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Touring Scenarios: Places, People and Passion

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Alamy
Alamy

One could argue that the touring life of a musician is the most wonderful fringe benefit of a professional career. Of course the music itself and the camaraderie of extraordinary collaborators hold places of primacy in my quartet experience, but over the past thirty-four seasons my world has grown to enormous proportions of extraordinary depth and richness because of the places and people now as familiar to me as my own home, and in some cases, as my own family.

Temples of Chamber Music
String Quartets enjoy the largest variety of performance venues of any performing ensemble, mainly since string quartets play works intended for smaller spaces. I feel sorry for my fellow musicians, who, because they play in large ensembles, don't have opportunities to play in some of the world's most intimate, jewel-like spaces: London's Wigmore Hall, Boston's Jordan Hall, Vienna's Brahms-Saal (part of the Musikverein) or the small hall at Amsterdam's Concertgebouw. These halls have become the Emerson's homes-away-from-homes, so familiar are their comforting backstage rooms, marvelous acoustics and memorable architecture. Held in equal affection are venues often unknown to the larger world: the idyllic hilltop barn in Pittsfield, Massachusetts, home of South Mountain Concerts; the breathtaking town hall of Perugia; the elegant ballroom of the Hotel Römerbad in the Black Forest; the warm and inviting Meany Auditorium at the University of Washington and the extraordinarily intimate Harris Concert Hall at the Aspen Music Festival, where the Emerson recorded, in front of hushed live audiences, all fifteen quartets of Shostakovich. I hope to return to all of the places that have been such a part of my life, but if and when I do, I'll be performing different music with different colleagues. That is an adventure I eagerly await.

The World's Best Audience
Chamber music fans are very special listeners who care not for spectacles, stars, glamour or social climbing. The Emerson has enjoyed the loyalty of thousands who have literally watched the quartet grow to maturity. One of the most rewarding aspects of touring is the opportunity to greet these same people every couple of years or so. In your mind they become inextricably connected to their locales. As we don't normally communicate with audience members between engagements, we will unavoidably learn of the passing of a familiar listener amidst the gaiety of a post-concert setting. To our global audience we are forever indebted. They have literally given us the precious life in music we enjoy so much, and for as long as I play the cello I will be there for them.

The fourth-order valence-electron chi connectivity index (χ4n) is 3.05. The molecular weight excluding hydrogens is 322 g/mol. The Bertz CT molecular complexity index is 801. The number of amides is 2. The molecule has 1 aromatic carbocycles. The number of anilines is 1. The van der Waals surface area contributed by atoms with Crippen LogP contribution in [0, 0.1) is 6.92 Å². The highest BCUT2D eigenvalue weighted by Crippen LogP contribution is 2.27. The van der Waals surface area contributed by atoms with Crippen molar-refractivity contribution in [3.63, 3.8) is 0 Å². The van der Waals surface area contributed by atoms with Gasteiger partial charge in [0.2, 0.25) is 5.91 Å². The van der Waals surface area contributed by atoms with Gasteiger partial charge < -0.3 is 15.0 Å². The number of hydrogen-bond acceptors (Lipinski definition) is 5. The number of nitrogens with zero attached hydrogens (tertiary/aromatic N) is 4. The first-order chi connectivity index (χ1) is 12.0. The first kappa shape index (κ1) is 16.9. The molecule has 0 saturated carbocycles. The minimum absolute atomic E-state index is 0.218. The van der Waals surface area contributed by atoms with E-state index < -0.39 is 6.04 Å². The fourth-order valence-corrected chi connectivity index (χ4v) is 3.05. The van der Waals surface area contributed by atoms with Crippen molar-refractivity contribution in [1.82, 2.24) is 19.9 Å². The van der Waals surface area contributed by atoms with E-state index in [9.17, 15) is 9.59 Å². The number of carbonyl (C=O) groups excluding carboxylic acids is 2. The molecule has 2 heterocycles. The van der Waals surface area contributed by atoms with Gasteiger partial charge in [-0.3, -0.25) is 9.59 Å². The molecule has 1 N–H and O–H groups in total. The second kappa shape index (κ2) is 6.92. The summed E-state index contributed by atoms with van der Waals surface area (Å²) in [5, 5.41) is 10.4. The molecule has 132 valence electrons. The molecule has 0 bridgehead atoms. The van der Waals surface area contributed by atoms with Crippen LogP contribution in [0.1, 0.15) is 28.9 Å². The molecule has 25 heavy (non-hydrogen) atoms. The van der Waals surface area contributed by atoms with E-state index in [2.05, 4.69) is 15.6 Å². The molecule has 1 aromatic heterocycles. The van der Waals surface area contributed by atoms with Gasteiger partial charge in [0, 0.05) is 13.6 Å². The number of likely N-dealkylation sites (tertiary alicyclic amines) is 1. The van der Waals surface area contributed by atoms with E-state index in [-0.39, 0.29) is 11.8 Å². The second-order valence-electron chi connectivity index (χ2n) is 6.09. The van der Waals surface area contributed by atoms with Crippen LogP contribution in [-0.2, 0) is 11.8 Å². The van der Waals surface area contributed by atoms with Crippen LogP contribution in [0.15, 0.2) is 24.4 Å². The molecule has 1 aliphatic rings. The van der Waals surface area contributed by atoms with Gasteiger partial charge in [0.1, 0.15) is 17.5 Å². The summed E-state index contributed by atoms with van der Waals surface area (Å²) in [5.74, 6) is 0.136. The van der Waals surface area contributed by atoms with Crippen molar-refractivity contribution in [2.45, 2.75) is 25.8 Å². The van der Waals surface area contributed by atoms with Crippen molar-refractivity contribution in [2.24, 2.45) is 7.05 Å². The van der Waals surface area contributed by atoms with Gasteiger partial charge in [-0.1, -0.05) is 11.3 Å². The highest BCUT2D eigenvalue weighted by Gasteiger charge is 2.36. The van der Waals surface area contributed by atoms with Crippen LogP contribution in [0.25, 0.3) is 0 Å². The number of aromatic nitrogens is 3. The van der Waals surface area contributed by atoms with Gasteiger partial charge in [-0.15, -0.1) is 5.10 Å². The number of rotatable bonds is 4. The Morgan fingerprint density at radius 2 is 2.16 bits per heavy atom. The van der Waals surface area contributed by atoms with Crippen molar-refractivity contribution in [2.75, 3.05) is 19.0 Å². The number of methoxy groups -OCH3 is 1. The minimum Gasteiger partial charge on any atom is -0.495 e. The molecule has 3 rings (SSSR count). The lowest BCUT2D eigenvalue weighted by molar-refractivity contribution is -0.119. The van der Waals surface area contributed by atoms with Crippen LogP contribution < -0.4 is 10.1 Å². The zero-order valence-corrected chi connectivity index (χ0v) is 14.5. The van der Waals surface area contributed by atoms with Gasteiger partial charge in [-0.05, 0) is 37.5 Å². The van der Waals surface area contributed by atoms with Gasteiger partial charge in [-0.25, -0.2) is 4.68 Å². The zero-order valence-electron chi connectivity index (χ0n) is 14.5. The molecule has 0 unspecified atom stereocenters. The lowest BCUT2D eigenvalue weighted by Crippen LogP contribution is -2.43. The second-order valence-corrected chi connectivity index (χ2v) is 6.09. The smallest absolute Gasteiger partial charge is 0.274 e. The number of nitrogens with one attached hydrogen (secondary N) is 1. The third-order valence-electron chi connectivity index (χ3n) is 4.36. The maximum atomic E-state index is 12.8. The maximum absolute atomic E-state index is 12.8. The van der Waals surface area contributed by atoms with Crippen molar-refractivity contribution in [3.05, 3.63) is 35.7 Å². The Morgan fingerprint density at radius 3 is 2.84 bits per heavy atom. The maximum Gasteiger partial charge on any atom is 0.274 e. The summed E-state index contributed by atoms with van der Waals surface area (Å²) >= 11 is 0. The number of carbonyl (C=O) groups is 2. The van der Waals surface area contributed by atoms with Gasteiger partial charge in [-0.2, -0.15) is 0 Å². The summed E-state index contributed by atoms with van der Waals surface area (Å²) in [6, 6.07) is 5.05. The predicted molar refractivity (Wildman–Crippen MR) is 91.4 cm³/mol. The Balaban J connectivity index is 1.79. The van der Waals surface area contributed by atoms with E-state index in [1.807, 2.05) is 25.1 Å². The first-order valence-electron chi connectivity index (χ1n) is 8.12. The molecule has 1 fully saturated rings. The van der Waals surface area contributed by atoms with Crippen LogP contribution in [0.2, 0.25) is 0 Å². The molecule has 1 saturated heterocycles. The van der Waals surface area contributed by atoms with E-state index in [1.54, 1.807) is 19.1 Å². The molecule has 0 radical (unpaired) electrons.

Soldiers for Music
While it is true that we are booked by major organizations such as Lincoln Center, London's South Bank Center and Los Angeles's Disney Hall, all of which possess salaried staffs working in offices, a huge number of chamber music series are run by volunteers, often out of their own homes. These passionate individuals simply can't tolerate life without chamber music. It's been a privilege to know so many of them, and I have a recurring dream that someday they could all meet. How inspiring it would have been for Horst Meyer, a German immigrant, low-temperature physics professor at Duke University, to have met Ted Williams, the sadly now-deceased African-American chemistry professor at the College of Wooster, both of whom were responsible for bringing chamber music to their cities. How much fun it would have been to see Klaus Lauer, the hotel director and chamber music presenter from Badenweiler, Germany, compare notes with Dr. Daniel Berkenblit, the anatomic pathologist from Schenectady, New York, who programmed the Union College Concert Series for forty years. I'm sure the volunteers of the Friends of Chamber Music in New Orleans, who take ticket orders over their home phones, would love to visit with the Friends of Chamber Music in Denver, who sell out an 800-seat hall with a waiting list of 200 every season. And how they would all love to meet Eric Wilson, who, at 80-plus years, is still riding his bicycle and programming the Vancouver Friends of Chamber Music series, where he presented the first-ever North American Shostakovich Quartet cycle by the Borodin Quartet back in the late 1960's.

The presence of these vital individuals will eventually fade, but the effect on their communities will live long, often in the hands of inspired inheritors of their vision. These soldiers for music, past, present and future deserve the recognition and support of audience and industry alike. My gratitude, friendship and advocacy of their work will remain steadfast, long after my departure from the Emerson Quartet.